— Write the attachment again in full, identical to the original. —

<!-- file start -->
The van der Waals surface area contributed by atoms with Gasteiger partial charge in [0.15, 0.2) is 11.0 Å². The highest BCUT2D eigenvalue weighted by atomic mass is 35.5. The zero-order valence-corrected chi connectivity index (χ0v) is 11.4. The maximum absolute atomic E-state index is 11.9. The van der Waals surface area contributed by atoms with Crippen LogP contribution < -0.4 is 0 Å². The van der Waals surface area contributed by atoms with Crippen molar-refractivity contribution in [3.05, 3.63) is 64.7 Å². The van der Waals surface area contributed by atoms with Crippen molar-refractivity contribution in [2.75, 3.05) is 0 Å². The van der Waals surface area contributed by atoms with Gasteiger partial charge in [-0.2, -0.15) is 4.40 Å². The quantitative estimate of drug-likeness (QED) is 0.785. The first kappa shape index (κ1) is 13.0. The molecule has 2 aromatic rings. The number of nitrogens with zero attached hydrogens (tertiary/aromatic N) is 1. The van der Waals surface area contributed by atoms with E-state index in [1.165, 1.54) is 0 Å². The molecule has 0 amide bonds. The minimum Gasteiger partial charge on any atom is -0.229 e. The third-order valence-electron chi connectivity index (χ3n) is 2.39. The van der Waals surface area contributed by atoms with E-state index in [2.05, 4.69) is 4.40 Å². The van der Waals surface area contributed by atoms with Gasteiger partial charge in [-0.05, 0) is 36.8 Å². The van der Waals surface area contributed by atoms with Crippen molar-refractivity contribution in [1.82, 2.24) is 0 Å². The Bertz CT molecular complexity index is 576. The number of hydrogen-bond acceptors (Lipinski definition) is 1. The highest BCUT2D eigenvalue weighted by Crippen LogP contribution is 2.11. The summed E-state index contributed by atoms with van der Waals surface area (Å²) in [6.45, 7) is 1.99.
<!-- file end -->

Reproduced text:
The van der Waals surface area contributed by atoms with Gasteiger partial charge in [0.15, 0.2) is 11.0 Å². The highest BCUT2D eigenvalue weighted by atomic mass is 35.5. The zero-order valence-corrected chi connectivity index (χ0v) is 11.4. The maximum absolute atomic E-state index is 11.9. The van der Waals surface area contributed by atoms with Crippen LogP contribution < -0.4 is 0 Å². The van der Waals surface area contributed by atoms with Crippen molar-refractivity contribution in [3.05, 3.63) is 64.7 Å². The van der Waals surface area contributed by atoms with Crippen molar-refractivity contribution in [2.75, 3.05) is 0 Å². The van der Waals surface area contributed by atoms with Gasteiger partial charge in [-0.2, -0.15) is 4.40 Å². The quantitative estimate of drug-likeness (QED) is 0.785. The first kappa shape index (κ1) is 13.0. The molecule has 2 aromatic rings. The number of nitrogens with zero attached hydrogens (tertiary/aromatic N) is 1. The van der Waals surface area contributed by atoms with E-state index in [1.165, 1.54) is 0 Å². The molecule has 0 amide bonds. The minimum Gasteiger partial charge on any atom is -0.229 e. The third-order valence-electron chi connectivity index (χ3n) is 2.39. The van der Waals surface area contributed by atoms with E-state index in [2.05, 4.69) is 4.40 Å². The van der Waals surface area contributed by atoms with Gasteiger partial charge in [-0.05, 0) is 36.8 Å². The van der Waals surface area contributed by atoms with Crippen molar-refractivity contribution in [1.82, 2.24) is 0 Å². The Bertz CT molecular complexity index is 576. The number of hydrogen-bond acceptors (Lipinski definition) is 1. The highest BCUT2D eigenvalue weighted by Crippen LogP contribution is 2.11. The summed E-state index contributed by atoms with van der Waals surface area (Å²) in [6.45, 7) is 1.99.